The fact that there appear to have been two people aboard MH 370 with stolen passports would not necessarily mean foul play. They could, for example, have been used by people trying to immigrate illegally, who just happened to be unlucky enough to board a doomed flight.
If they were travelling together, then it is not unreasonable to presume they would have bought the tickets together or checked in together, which would account for them having ticket purchase dates and sequence numbers one after the other.
Two things make the connection more sinister:
First, their intended travel route. They would have transited in China, with final destinations in the EU. It is hard to see how they could have entered Beijing undetected, nor slipped out of transit at Beijing. More importantly, it is very hard to see how they could have made it into the EU on passports that were stolen so long ago and that would almost certainly have been picked up at Amsterdam (assuming, of course, that they would also have been able to evade detection when leaving Beijing).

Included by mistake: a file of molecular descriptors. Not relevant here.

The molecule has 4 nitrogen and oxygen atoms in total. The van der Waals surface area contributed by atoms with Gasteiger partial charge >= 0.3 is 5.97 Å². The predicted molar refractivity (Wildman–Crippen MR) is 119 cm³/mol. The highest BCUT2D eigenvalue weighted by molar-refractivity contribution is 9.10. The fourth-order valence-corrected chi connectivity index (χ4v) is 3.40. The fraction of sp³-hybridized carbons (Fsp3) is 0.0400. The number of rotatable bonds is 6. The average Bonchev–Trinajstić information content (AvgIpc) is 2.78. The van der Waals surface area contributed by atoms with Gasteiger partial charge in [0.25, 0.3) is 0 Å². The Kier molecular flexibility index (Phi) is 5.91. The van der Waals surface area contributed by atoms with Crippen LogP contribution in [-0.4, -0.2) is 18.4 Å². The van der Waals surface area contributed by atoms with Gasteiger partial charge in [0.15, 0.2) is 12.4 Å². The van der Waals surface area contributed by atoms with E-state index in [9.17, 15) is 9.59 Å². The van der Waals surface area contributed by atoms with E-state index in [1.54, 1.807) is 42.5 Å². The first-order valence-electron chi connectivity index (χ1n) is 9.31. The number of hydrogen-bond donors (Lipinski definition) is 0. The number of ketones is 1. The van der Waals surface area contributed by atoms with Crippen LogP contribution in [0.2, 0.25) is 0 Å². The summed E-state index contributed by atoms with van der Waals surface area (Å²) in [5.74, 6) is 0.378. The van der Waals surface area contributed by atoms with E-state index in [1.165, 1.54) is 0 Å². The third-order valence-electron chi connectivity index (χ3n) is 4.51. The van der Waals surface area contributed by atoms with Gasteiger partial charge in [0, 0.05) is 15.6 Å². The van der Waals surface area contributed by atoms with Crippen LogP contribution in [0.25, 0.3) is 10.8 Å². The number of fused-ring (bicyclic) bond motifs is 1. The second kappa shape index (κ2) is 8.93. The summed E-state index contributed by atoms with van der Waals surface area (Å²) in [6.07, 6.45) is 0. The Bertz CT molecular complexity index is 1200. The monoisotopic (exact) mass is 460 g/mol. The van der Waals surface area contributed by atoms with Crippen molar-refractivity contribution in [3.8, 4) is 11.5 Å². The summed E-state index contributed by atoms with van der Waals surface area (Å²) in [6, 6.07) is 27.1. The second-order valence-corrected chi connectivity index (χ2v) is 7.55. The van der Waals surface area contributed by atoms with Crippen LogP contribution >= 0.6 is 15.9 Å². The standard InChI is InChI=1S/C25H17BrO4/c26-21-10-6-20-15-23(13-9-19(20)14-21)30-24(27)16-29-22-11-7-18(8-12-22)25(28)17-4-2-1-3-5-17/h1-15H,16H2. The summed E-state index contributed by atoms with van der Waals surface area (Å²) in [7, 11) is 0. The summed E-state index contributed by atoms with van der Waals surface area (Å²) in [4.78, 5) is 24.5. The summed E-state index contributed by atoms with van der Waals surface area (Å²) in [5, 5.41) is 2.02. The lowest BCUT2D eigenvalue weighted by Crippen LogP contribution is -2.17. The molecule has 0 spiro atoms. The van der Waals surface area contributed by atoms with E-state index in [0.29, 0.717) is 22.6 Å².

Neither endpoint of their journeys seemed like a viable option.
Secondly, the fact that they booked different EU endpoints looks like an attempt to make their one-way itineraries less suspicious, suggesting the two were not travelling together. That may be explicable if they were trying to smuggle themselves into the EU, assuming they thought they could clear Amsterdam. But it seems much more likely that it was an attempt to conceal the last-minute, one-way, cash tickets. An attempt that, unfortunately, worked.